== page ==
Tomlin Points To Short-Yardage Issues, Drops As Big Parts Of Sunday Night Egg Layer

The Pittsburgh Steelers Sunday night blowout loss to the New England Patriots was stomach-churning on many levels. In fact, watching the 60 minutes of action surely made fans of the team feel like they had eaten some bad eggs. Speaking of eggs, Steelers head coach Mike Tomlin admitted Tuesday during his weekly press conference that his team laid one Sunday night against the Patriots.

“We laid an egg,” Tomlin said. “We had a poor short-yardage plan and poor execution of it in the game. And like I mentioned after the game, particularly in that type of environment, environmentally it creates some short-yardage issues for you in terms of a use of cadence and snap count in that environment and they’re really good. But again, the plan wasn’t good enough. The execution of the plan wasn’t good enough.”

Tomlin pointing to the short-yardage issues that the Steelers offense had Sunday night as being a part of that ugly egg laid by his team is certainly understandable. After all, the Steelers offense failed to convert four short-yardage situations during the game with three of those coming in the second quarter and at a crucial point in the game. Tomlin later chose to bypass another opportunity in the third quarter in lieu of taking a short field goal from the Patriots 1-yard-line down 20-0. He talked about those failed opportunities on Tuesday quite extensively.

“And really it’s significant when you put yourself in four or five and-one-like circumstances, third or fourth down and you don’t convert any of them,” Tomlin said. “Those are four or five possessions and you just can’t afford to lose four or five possessions when you’re playing a group like that. Particularly in circumstances where you need to win the vast majority of all short-yardage circumstances and that’s just a mentality that we live by. We failed miserably in that regard and I thought it was catastrophic to our efforts.”

Tomlin then detailed the obvious as to why those failed short-yardage opportunities were catastrophic to the team’s chances of beating the Patriots in their own backyard

“It didn’t allow us to sustain drives,” Tomlin said. “It didn’t allow us to possess the ball. It didn’t allow us to play a certain number of snaps. It didn’t allow us obviously to score points. You couple that with some drops, man, it made for tough sledding and that’s how you get three points in the National Football League on the defensive side of the ball.”

Those drops that the Steelers had Sunday night that Tomlin referenced belonged to new wide receiver Donte Moncrief as he had either three or four, depending on who you ask. One of those perceived Moncrief drops came on a fourth down and 1 play from the Patriots 47-yard-line with exactly two minutes remaining in the first half. While Patriots safety Patrick Chung was credited for a pass breakup on that short pass to Moncrief, it was still a ball that the veteran wide receiver should have caught.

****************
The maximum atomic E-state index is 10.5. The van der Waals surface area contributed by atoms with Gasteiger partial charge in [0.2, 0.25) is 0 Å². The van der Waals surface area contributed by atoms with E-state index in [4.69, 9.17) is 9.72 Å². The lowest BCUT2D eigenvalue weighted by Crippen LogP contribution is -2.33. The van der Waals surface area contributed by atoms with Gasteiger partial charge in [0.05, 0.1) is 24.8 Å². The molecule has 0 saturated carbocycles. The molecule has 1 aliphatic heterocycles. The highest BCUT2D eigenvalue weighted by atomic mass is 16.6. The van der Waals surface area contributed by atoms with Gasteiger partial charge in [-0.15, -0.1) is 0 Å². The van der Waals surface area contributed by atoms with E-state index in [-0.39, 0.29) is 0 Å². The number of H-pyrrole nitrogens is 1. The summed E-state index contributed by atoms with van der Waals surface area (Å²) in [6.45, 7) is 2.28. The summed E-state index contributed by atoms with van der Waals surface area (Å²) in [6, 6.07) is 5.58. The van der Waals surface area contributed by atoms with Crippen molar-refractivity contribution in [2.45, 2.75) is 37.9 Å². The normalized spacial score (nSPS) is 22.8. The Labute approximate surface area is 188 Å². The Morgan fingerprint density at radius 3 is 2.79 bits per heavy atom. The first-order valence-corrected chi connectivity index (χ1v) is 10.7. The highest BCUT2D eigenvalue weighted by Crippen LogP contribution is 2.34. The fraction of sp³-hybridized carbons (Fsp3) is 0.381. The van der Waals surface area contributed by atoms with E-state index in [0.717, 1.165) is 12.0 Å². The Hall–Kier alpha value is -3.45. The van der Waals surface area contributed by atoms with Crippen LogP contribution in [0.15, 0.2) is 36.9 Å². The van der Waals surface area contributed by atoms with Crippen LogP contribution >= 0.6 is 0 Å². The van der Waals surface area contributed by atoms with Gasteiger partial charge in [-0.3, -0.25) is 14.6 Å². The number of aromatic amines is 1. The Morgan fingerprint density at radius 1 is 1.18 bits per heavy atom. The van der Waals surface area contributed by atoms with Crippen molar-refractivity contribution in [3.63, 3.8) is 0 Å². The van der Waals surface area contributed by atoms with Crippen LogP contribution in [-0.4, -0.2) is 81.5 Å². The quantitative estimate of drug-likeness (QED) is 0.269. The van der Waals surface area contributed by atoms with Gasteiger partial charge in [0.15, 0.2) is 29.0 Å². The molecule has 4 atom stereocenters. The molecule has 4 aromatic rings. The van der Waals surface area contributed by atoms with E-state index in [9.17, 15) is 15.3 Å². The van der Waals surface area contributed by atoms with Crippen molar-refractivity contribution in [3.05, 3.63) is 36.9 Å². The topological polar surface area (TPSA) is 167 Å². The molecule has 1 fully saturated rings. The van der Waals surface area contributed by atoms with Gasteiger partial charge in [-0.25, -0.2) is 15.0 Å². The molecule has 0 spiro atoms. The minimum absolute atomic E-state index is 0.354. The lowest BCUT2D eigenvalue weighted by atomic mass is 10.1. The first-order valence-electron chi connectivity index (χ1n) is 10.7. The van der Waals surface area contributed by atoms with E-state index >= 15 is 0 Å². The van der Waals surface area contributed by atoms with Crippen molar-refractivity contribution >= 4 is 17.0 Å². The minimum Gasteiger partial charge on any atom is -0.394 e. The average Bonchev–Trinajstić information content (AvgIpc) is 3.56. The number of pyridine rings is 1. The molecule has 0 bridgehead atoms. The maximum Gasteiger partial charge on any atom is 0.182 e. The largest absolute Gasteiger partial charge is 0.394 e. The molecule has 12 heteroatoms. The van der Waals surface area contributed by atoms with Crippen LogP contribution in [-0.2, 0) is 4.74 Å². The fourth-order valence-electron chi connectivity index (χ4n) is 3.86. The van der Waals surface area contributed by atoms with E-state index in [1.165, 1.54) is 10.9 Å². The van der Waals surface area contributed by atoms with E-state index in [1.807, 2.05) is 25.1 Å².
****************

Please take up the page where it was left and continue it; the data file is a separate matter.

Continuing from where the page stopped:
Tomlin pointed to that specific failed fourth-and-1 play later in his Tuesday press conference when asked what he viewed as the team’s short-yardage shortcomings Sunday night and what he thinks went wrong in that phase of the offense.

“Again, like I mentioned, man, I didn’t think our plan was good enough and I didn’t think the execution of the plan was good enough,” Tomlin said. “You know, I don’t know how to be any more black and white than that. You know, we got in five-wides in one instance. They [the Patriots] stayed in nickel, so we knew that they would be in zone. We ran a nice zone concept and we dropped the ball. Is it a good plan? Only if it works. If you don’t catch the football, it’s a bad plan, for example. So collectively we own that performance particularly in the short yardage area.”

You can see that fourth-and-one drop by Moncrief below. Had he caught that pass, the offensive possession would’ve obviously been extended and hopefully it would’ve ended with a touchdown. Instead, the Patriots offense took over on downs and then proceeded to drive down for a field goal to take a 20-0 lead right before halftime.

Moncrief wasn’t the only one to blame for the short-yardage failures Sunday night as offensive coordinator Randy Fichtner and the entire offensive line also needs to share some blame as well. In addition to the failed fourth-and-1 first half pass to Moncrief mentioned above, the Steelers offense failed to convert two third-and-1 runs by running back James Conner earlier in the second quarter.

The Steelers first failed run attempt by Conner went up the middle and was stuffed for no gain while the second one, a toss left via an outside zone play, was easily snuffed out for a loss of 4 yards. On both plays the Steelers utilized 11 personnel and thus fullback Roosevelt Nix wasn’t on the field. As it turns out, Nix had injured his knee sometime during the game via special teams and that might explain him not playing any offensive snaps Sunday night. Tomlin, however, didn’t blame Nix’s injury for being the root of the Steelers short-yardage and run game woes that the team had Sunday night,

“No excuses in that regard,” Tomlin said when asked about not having Nix Sunday night to help the running game.

Tomlin and the Steelers enter Week 2 hoping that they’ve cleaned up all that bad egg they all collectively laid Sunday night off their faces. The team can’t afford to lay another bad egg Sunday at Heinz Field against a good Seattle Seahawks team. If they do, the Steelers will keep an egg in the win column and possibly be two games down in the AFC North division by the time Sunday is over with.

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